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Titus Andronicus is a tragedy by William Shakespeare, and possibly George Peele, believed to have been written between 1588 and 1593. It is thought to be Shakespeare's first tragedy, and is often seen as his attempt to emulate the violent and bloody revenge plays of his contemporaries, which were extremely popular with audiences throughout the sixteenth century. The play is set during the latter days of the Roman Empire and tells the fictional story of Titus, a general in the Roman army, who is engaged in a cycle of revenge with Tamora, Queen of the Goths. It is Shakespeare's bloodiest and most violent work and traditionally was one of his least respected plays.
Part of the Encyclopaedia Britannica’s Great Books of the Western World set.
This book has 126 pages in the PDF version, and was originally written in 1593.
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Excerpt from 'Titus Andronicus'
Rome. Before the Capitol.
The Tomb of the ANDRONICI appearing; the Tribunes and Senators aloft. Enter, below, from one side, SATURNINUS and his Followers; and, from the other side, BASSIANUS and his Followers; with drum and colours
Noble patricians, patrons of my right,
Defend the justice of my cause with arms,
And, countrymen, my loving followers,
Plead my successive title with your swords:
I am his first-born son, that was the last
That wore the imperial diadem of Rome;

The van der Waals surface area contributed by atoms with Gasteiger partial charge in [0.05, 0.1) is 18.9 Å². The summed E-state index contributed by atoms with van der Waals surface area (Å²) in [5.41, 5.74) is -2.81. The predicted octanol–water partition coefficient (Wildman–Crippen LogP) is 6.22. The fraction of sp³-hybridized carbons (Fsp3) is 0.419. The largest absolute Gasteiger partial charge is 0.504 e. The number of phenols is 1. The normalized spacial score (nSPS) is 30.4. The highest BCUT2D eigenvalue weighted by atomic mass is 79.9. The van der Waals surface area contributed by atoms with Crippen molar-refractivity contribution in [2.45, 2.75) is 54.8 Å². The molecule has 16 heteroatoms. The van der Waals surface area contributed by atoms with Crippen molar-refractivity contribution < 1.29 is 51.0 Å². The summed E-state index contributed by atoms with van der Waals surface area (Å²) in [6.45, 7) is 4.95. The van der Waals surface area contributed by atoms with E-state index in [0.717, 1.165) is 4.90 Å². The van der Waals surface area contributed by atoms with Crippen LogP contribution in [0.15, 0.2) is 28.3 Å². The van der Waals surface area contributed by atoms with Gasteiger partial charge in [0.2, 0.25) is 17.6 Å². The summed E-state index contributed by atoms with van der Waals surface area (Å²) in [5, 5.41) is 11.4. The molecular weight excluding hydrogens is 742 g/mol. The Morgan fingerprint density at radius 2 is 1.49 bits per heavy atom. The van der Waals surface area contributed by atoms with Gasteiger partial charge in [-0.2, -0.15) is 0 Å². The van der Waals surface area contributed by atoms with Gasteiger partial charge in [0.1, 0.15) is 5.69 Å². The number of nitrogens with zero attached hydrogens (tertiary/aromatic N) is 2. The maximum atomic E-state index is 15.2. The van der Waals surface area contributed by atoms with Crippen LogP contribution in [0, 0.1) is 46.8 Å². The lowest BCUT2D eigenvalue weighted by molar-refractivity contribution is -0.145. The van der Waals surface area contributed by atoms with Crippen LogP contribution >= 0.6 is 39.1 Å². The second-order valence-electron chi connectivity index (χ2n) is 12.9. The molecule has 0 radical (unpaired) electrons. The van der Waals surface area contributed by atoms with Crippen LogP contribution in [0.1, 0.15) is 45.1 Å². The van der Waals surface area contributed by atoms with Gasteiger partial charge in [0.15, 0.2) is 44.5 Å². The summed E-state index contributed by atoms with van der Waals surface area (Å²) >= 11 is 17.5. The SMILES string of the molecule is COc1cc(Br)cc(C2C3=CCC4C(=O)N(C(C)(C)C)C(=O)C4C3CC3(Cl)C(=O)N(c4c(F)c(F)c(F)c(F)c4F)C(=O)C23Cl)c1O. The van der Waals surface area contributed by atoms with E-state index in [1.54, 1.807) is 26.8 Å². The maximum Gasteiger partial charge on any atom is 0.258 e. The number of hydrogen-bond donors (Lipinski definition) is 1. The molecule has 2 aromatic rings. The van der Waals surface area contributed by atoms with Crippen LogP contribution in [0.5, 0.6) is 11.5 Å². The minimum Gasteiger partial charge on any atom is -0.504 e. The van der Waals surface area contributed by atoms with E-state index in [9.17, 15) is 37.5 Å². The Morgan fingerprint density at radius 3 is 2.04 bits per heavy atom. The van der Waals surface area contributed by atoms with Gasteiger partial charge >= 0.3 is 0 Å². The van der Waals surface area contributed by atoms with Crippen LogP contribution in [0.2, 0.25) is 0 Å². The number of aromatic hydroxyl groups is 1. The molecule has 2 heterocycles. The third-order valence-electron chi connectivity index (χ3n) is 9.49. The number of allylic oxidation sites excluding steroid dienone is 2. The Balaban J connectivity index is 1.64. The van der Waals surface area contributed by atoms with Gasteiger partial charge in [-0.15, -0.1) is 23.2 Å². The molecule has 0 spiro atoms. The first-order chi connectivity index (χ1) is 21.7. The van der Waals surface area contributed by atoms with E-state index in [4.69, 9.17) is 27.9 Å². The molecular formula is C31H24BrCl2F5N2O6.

Then let my father's honours live in me,
Nor wrong mine age with this indignity.
Romans, friends, followers, favorers of my right,
If ever Bassianus, Caesar's son,
Were gracious in the eyes of royal Rome,
Keep then this passage to the Capitol
And suffer not dishonour to approach
The imperial seat, to virtue consecrate,
To justice, continence and nobility;
But let desert in pure election shine,
And, Romans, fight for freedom in your choice.
Enter MARCUS ANDRONICUS, aloft, with the crown
Princes, that strive by factions and by friends
Ambitiously for rule and empery,
Know that the people of Rome, for whom we stand
A special party, have, by common voice,
In election for the Roman empery,
Chosen Andronicus, surnamed Pius
For many good and great deserts to Rome:
A nobler man, a braver warrior,
Lives not this day within the city walls:
He by the senate is accit'd home
From weary wars against the barbarous Goths;
That, with his sons, a terror to our foes,
Hath yoked a nation strong, train'd up in arms.
Ten years are spent since first he undertook
This cause of Rome and chastised with arms
Our enemies' pride: five times he hath return'd
Bleeding to Rome, bearing his valiant sons
In coffins from the field;
And now at last, laden with horror's spoils,
Returns the good Andronicus to Rome,
Renowned Titus, flourishing in arms.
Let us entreat, by honour of his name,
Whom worthily you would have now succeed.
And in the Capitol and senate's right,
Whom you pretend to honour and adore,
That you withdraw you and abate your strength;
Dismiss your followers and, as suitors should,
Plead your deserts in peace and humbleness.
How fair the tribune speaks to calm my thoughts!
Marcus Andronicus, so I do ally
In thy uprightness and integrity,
And so I love and honour thee and thine,
Thy noble brother Titus and his sons,
And her to whom my thoughts are humbled all,
Gracious Lavinia, Rome's rich ornament,
That I will here dismiss my loving friends,
And to my fortunes and the people's favor
Commit my cause in balance to be weigh'd.
Exeunt the followers of BASSIANUS
Friends, that have been thus forward in my right,
I thank you all and here dismiss you all,
And to the love and favor of my country
Commit myself, my person and the cause.